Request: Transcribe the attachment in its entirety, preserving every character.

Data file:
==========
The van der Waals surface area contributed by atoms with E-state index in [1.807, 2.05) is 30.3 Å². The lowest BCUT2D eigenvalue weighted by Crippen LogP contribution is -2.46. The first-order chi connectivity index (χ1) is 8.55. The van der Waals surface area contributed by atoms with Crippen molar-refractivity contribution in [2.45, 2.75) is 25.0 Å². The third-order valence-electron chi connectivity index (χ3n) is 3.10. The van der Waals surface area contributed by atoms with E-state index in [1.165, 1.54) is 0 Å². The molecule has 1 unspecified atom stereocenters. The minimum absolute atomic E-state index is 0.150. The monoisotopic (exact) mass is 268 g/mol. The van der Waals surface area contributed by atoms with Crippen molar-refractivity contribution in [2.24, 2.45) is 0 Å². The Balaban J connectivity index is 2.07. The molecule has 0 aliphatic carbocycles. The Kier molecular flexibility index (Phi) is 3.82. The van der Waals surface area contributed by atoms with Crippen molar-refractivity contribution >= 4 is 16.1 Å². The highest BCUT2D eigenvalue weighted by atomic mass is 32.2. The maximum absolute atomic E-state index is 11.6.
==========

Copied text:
The van der Waals surface area contributed by atoms with E-state index in [1.807, 2.05) is 30.3 Å². The lowest BCUT2D eigenvalue weighted by Crippen LogP contribution is -2.46. The first-order chi connectivity index (χ1) is 8.55. The van der Waals surface area contributed by atoms with Crippen molar-refractivity contribution in [2.45, 2.75) is 25.0 Å². The third-order valence-electron chi connectivity index (χ3n) is 3.10. The van der Waals surface area contributed by atoms with E-state index in [1.165, 1.54) is 0 Å². The molecule has 1 unspecified atom stereocenters. The minimum absolute atomic E-state index is 0.150. The monoisotopic (exact) mass is 268 g/mol. The van der Waals surface area contributed by atoms with Crippen molar-refractivity contribution in [2.24, 2.45) is 0 Å². The Balaban J connectivity index is 2.07. The molecule has 0 aliphatic carbocycles. The Kier molecular flexibility index (Phi) is 3.82. The van der Waals surface area contributed by atoms with Crippen molar-refractivity contribution >= 4 is 16.1 Å². The highest BCUT2D eigenvalue weighted by atomic mass is 32.2. The maximum absolute atomic E-state index is 11.6.